Parking along the streetcar line has long been a contentious issue.

Cyclists wanted it eliminated, businesses were concerned it would harm their businesses.

In the end the streetcar planners decided to leave most of the parking there, but did stripe the parking lines about a foot closer to the curb than previous plans.

The paint went down months ago — it’s already fading — but people are  parking well outside of the painted box.

I’ve been riding between the University of Arizona and Downtown along the route and it’s incredibly common to see dozens of cars parked over the line.

Apparently the lines don’t mean much to some motorists and I’ve yet to see a parking enforcement officer ticketing anyone.

For bicyclist it’s a safety issue. Those six inches can be the different between crashing and riding by when someone swing open a door.

What do you think? Is it an issue that needs attention?



9 thoughts on “Photos: What happened to stricter parking on Fourth Avenue”
  1. Of course it’s an issue. It will receive every feeble attempt the city can come up with, like trying to squeeze cars into a space they are not accustomed to. There is no way that sharrows can be placed outside the door zone that don’t overlap the streetcar track bed. I suppose the city could create mini-sharrows and give bikes a whooping 8-12 inches to operate in. It defies the odds that the city can never seem to do the right thing first when addressing bicycle issues…or any issues for that matter.

  2. This is a no-brainer. There is no place there to ride that will successfully share with the streetcar, let alone with cars, from whom you need to take the entire lane. Basically the current system prohibits safe biking on 4th Ave, but since it is technically allowed, it virtually guarantees collision and injury. Either the parked cars or the bikes must go. I vote the parked cars. I never parked my car on 4th even pre-streetcar because I consider it too congested to do safely. Walk around a corner.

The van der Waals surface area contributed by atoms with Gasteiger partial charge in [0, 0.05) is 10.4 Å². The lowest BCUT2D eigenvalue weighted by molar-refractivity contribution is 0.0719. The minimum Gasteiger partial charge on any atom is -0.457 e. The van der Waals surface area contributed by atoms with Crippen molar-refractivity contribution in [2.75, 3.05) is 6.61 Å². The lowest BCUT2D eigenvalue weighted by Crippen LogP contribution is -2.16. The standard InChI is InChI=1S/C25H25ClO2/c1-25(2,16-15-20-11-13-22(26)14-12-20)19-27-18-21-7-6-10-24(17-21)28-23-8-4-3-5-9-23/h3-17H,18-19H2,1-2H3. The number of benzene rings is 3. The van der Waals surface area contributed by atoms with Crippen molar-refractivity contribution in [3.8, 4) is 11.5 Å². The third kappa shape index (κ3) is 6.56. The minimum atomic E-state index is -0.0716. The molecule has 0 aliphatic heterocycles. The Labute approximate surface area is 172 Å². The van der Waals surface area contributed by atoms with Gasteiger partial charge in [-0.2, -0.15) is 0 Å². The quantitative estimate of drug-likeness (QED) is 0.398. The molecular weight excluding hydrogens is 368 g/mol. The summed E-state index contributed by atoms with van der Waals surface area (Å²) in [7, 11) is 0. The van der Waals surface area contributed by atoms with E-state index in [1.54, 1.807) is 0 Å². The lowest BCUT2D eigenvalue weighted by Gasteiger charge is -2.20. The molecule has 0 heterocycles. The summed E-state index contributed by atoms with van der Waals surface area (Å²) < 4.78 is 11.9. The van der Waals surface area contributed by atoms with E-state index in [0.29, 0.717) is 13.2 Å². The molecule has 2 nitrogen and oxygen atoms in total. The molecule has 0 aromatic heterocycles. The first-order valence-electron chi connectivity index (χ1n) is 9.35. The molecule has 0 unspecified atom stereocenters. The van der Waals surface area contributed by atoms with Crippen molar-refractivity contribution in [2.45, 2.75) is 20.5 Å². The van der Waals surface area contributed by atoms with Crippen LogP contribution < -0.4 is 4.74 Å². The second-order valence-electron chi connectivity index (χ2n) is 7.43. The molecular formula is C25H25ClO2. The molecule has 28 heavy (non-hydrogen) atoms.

We can’t have it all. Somebody needs to step up and make a decision.

  3. Its an issue but its an education issue drivers don’t know why they need to park inside the lines.

  4. Its absolutely an issue. Its completely ridiculous that they are trying
    to shoe-horn cars, parking, street car, and bikes all into a limited
    space. In the end nothing was done and now it has just become more
    dangerous for cyclist. its completely absurd that they did not get rid
    of parking along the route. Isn’t the whole point of the street car to
    make car travel occur less in those areas? Why then would anyone even
    ride the streetcar when they can just drive their car right up to the
    biz they want to visit and park? If you do away with parking along the
    route it encourages drivers to use the parking garages and thus use the
    streetcar. Plus it makes if safer for cyclist and pedestrians. It also
    gives the street a cleaner look and makes some of the shops a more
    visible street appearance. Its unbelievable to me that they did not get
    rid of those parking spaces.

  5. Does anyone know the width of the streetcar?  It would be interesting to know how much space there will be between the parking line and the actual space the streetcars will occupy.